Participants with insomnia disorder were divided into the SODS (n = 13) and NOSODS (n = 15) groups according to the criteria described in the Methods section. The demographic and clinical characteristics of the SODS, NOSODS, and HC groups are presented in Supplementary Table 1. The three groups differed significantly in age (p = 0.001) and years of education (p = 0.001). However, there was no significant difference in sex among these three groups, and there was no difference in age and sex between the ID and HC groups. The mean duration of insomnia was 96.9 months in SODS, 101.7 months in NOSODS, and 100.1 months for the total insomnia group. There was no significant difference in the duration of insomnia or total ISI and Pittsburgh Sleep Quality Index (PSQI) scores at screening between the SODS and NOSODS groups. However, the total ISI and PSQI scores at screening in the ID group were higher than those in the HC group (p < 0.001).
The average TST (258.2 vs. 351.2 vs. 425.7 min) and sleep efficiency (52.7 vs. 76.6 vs. 94.0%) in the sleep diary were significantly different among the three groups (SODS vs. NOSODS vs. HC, respectively) (p < 0.001, Supplementary Table 1). The PSG results showed a significant difference in sleep efficiency among the three groups (p = 0.018). However, there was no significant difference in TST, sleep latency, apnea–hypopnea index, or periodic limb movements during sleep index among the three groups (p > 0.05).
Blood oxygen level dependent (BOLD) signal comparisons to the contrast of Ins vs. Neu among groups
In the SODS and ID groups compared to the HC group to the contrast of Ins vs. Neu, brain areas including the genu of the corpus callosum (GCC), bilateral anterior corona radiata (ACR), and left precuneus showed significantly increased BOLD signal. Conversely, there was no brain region with a significant difference in the NOSODS compared to the HC groups. In the SODS group compared to the NOSODS group, brain areas such as right superior frontal gyrus (SFG), right precuneus, and left fusiform showed significantly increased BOLD signal (Fig. 1, Table Table1).1). Figures showing all the slices of the GCC and both ACR can be found in Supplementary Fig. 1.
|Peak MNI coordinate (mm)||Peak Z score||Extents (KE)|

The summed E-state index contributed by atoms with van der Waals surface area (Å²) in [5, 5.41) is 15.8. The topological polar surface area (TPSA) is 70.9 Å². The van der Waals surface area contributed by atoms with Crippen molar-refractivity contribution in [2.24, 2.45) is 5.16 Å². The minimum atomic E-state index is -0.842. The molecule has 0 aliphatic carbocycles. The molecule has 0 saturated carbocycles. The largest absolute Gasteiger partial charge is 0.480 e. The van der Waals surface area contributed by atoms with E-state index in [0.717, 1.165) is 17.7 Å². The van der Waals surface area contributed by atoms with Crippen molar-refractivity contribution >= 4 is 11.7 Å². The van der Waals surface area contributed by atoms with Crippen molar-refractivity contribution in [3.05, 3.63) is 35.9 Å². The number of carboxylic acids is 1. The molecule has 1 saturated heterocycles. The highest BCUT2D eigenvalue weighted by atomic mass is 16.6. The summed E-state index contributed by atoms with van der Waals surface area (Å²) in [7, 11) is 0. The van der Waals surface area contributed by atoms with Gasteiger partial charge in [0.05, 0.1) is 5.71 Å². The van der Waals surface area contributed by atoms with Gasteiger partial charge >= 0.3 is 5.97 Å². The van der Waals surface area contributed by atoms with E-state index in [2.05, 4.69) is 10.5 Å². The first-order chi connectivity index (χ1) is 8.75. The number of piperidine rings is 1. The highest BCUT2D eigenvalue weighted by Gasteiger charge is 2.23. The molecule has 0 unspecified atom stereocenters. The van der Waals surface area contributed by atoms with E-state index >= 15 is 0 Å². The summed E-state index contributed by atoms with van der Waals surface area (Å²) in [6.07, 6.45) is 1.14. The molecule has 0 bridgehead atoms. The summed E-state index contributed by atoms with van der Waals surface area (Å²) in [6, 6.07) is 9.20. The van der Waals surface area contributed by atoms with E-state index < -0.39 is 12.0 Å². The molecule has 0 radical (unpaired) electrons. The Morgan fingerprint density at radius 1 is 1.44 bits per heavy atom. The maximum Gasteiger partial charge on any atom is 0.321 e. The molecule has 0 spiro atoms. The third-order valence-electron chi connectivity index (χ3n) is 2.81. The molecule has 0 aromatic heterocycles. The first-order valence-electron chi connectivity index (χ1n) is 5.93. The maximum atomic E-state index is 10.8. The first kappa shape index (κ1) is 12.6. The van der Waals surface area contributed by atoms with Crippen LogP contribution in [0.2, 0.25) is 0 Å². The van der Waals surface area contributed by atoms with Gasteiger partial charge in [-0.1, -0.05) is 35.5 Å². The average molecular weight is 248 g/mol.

|SODS > HC||GCC and Lt. ACR||− 22||36||− 4||4.74||512||NS|
|Lt. Precuneus||− 18||− 40||58||3.83||405|
|NOSODS > HC||NS||NS|
|SODS > NOSODS||Lt. Fusiform||− 24||− 44||− 14||4.30||161||NS|
|Rt. Precuneus||14||− 54||24||4.16||157|
|ID > HC||GCC Lt. ACR||− 22||36||− 4||4.99||491||NS|
|Lt. Precuneus||− 18||− 40||58||4.04||273|
The statistical threshold was voxel-wise uncorrected p < 0.001 with cluster-wise FWE corrected p < 0.05 (141 voxels). FWE corrected cluster size was calculated using 3dClusSim. x, y, z are coordinates of maximum activated brain region in MNI (Montreal Neurologic Institute) stereotactic standard brain template.
SODS insomnia with subjective–objective discrepancy of sleep, NOSODS insomnia without subjective–objective discrepancy of sleep, HC healthy control, NS no significant finding, ID insomnia disorder (SODS + NOSODS), Ins insomnia item, Neu neutral item, Gen general item, GCC genu of corpus callosum, ACR anterior corona radiate, SFG superior frontal gyrus, FEW family wise error.
The regression analysis examining the association of SODS, using the TST (TST from the sleep diary minus TST from PSG), and the BOLD response revealed a statistically significant association between the BOLD response of the left medial frontal cortex and TST when using the criteria of voxel-wise uncorrected p < 0.001 with a cluster size of 30 (Supplementary Fig. 2 and Supplementary Table 2). However, this association disappeared when the threshold of statistical significance was set at voxel-wise uncorrected p < 0.001 with a cluster-wise corrected p < 0.05 (K = 141).